2.3 Moringa seed oil extraction

The moringa seeds (MOS) were thoroughly washed, dried, and divided into two; the first part was processed by milling in a 250 W Panasonic kitchen milling machine model MX-GX1521, two weeks after harvest. A hundred gram (100 g) was weighed and cold pressed. Twelve weeks after harvest, the second portion was milled, pressed, and the leftover was weighed and recorded. This was repeated five times. The oil yield (x) is calculated using Eq. 1.

$$x = \left[ {\frac{{W_{{\text{b}}} - W_{{\text{a}}} }}{{W_{{\text{b}}} }}} \right]*100$$


Wa is the weight after pressing.

Wb is weight before  pressing.

2.4 Wound healing formulation

2.4.1 Capping of natural HAP particles

Ten grams each of HAP derived from bovine bone (BHAP) and HAP derived from caprine bone (CHAP) were dispensed into a beaker containing 100 mL of distilled water. Then, 3 mL of MOS was added to the BHAP and CHAP as the source of oleic acid used as natural capping agent. Magnetic stirrer was used for an hour at 1000 rpm for thorough stirring. A hundred milliliters (100 mL) of ethanol was added to each of the solutions, stirred for 5 min then filtered off to remove the MOS. This process was repeated five times. At temperature of 75 °C, the capped BHAP and CHAP were dried in an oven for 24 h, then crushed in a laboratory porcelain mortar and pestle.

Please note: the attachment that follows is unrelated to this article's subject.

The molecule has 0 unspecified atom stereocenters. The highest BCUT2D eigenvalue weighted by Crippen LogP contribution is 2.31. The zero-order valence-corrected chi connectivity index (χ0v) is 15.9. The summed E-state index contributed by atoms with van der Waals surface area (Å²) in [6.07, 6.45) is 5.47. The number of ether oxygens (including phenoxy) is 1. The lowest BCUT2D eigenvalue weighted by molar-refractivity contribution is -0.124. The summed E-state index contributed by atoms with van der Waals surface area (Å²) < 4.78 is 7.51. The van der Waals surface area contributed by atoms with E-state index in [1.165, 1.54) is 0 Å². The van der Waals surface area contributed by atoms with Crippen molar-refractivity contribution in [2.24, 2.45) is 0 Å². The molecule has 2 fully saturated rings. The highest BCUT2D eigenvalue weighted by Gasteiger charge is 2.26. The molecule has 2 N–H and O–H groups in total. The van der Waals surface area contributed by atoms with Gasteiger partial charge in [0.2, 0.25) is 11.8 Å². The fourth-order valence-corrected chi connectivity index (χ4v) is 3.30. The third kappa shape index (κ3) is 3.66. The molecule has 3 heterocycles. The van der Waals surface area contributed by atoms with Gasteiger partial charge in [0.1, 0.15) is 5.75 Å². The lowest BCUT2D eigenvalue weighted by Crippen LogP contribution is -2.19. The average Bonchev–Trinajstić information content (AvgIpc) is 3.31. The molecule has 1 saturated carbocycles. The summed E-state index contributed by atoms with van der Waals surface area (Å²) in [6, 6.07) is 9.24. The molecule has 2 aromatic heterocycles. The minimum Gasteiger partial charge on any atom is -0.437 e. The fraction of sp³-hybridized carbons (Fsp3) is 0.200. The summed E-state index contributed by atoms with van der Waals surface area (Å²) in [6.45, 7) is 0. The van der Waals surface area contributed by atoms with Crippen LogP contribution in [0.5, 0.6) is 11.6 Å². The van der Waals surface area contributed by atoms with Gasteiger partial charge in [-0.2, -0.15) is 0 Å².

2.4.2 Drug loading of BHAP particles

A hundred milliliters (100 mL) of ethanol were dispensed into two beakers and 4 g of MUP was added to each of them, 10 g each of capped BHAP and CHAP were dispersed into the beakers with MUP-ethanol solution. They were stirred at 1000 rpm for 15 min using a magnetic stirrer then centrifuged at 4000 rpm for 5 min. It was dried without heat to avoid the MUP being crystallized. Two milliliters of the supernatant was taken for ultraviolet–visible spectroscopy (UV–VIS) analysis to determine the quantity of free MUP in the ethanol. The encapsulation efficiency (EE) and drug loading capacity (DLC) of the capped BHAP and CHAP were evaluated based on this.